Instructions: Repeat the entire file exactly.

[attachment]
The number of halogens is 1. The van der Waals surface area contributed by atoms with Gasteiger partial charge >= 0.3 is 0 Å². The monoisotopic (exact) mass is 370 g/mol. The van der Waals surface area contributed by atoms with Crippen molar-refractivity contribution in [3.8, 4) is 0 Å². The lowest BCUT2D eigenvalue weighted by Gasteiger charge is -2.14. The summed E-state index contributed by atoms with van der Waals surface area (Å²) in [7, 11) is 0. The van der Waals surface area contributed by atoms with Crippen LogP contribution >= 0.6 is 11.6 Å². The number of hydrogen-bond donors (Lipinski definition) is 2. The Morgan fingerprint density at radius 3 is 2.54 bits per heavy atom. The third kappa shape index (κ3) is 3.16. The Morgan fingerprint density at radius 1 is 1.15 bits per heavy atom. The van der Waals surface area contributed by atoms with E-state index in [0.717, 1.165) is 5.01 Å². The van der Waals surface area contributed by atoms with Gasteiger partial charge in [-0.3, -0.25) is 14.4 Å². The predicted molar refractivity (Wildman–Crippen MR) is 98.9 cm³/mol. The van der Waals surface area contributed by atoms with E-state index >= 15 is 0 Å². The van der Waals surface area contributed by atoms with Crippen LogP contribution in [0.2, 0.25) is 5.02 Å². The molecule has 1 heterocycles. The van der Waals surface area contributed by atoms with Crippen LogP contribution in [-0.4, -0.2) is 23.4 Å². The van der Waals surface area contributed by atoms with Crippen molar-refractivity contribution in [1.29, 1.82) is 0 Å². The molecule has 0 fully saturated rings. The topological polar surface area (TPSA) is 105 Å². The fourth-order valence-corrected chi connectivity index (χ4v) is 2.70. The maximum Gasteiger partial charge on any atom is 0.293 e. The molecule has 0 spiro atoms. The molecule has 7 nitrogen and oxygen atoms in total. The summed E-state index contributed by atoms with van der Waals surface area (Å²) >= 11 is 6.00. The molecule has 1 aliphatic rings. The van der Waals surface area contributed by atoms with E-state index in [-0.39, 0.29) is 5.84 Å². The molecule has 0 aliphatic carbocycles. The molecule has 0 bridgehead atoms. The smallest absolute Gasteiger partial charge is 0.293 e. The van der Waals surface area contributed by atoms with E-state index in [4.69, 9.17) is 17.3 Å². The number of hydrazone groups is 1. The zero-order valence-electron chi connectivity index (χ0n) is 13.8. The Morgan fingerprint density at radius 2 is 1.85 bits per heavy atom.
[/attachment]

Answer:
The number of halogens is 1. The van der Waals surface area contributed by atoms with Gasteiger partial charge >= 0.3 is 0 Å². The monoisotopic (exact) mass is 370 g/mol. The van der Waals surface area contributed by atoms with Crippen molar-refractivity contribution in [3.8, 4) is 0 Å². The lowest BCUT2D eigenvalue weighted by Gasteiger charge is -2.14. The summed E-state index contributed by atoms with van der Waals surface area (Å²) in [7, 11) is 0. The van der Waals surface area contributed by atoms with Crippen LogP contribution >= 0.6 is 11.6 Å². The number of hydrogen-bond donors (Lipinski definition) is 2. The Morgan fingerprint density at radius 3 is 2.54 bits per heavy atom. The third kappa shape index (κ3) is 3.16. The Morgan fingerprint density at radius 1 is 1.15 bits per heavy atom. The van der Waals surface area contributed by atoms with E-state index in [0.717, 1.165) is 5.01 Å². The van der Waals surface area contributed by atoms with Gasteiger partial charge in [-0.3, -0.25) is 14.4 Å². The predicted molar refractivity (Wildman–Crippen MR) is 98.9 cm³/mol. The van der Waals surface area contributed by atoms with E-state index >= 15 is 0 Å². The van der Waals surface area contributed by atoms with Crippen LogP contribution in [0.2, 0.25) is 5.02 Å². The molecule has 1 heterocycles. The van der Waals surface area contributed by atoms with Crippen LogP contribution in [-0.4, -0.2) is 23.4 Å². The van der Waals surface area contributed by atoms with Crippen molar-refractivity contribution in [1.29, 1.82) is 0 Å². The molecule has 0 fully saturated rings. The topological polar surface area (TPSA) is 105 Å². The fourth-order valence-corrected chi connectivity index (χ4v) is 2.70. The maximum Gasteiger partial charge on any atom is 0.293 e. The molecule has 0 spiro atoms. The molecule has 7 nitrogen and oxygen atoms in total. The summed E-state index contributed by atoms with van der Waals surface area (Å²) >= 11 is 6.00. The molecule has 1 aliphatic rings. The van der Waals surface area contributed by atoms with E-state index in [-0.39, 0.29) is 5.84 Å². The molecule has 0 aliphatic carbocycles. The molecule has 0 bridgehead atoms. The smallest absolute Gasteiger partial charge is 0.293 e. The van der Waals surface area contributed by atoms with E-state index in [4.69, 9.17) is 17.3 Å². The number of hydrazone groups is 1. The zero-order valence-electron chi connectivity index (χ0n) is 13.8. The Morgan fingerprint density at radius 2 is 1.85 bits per heavy atom.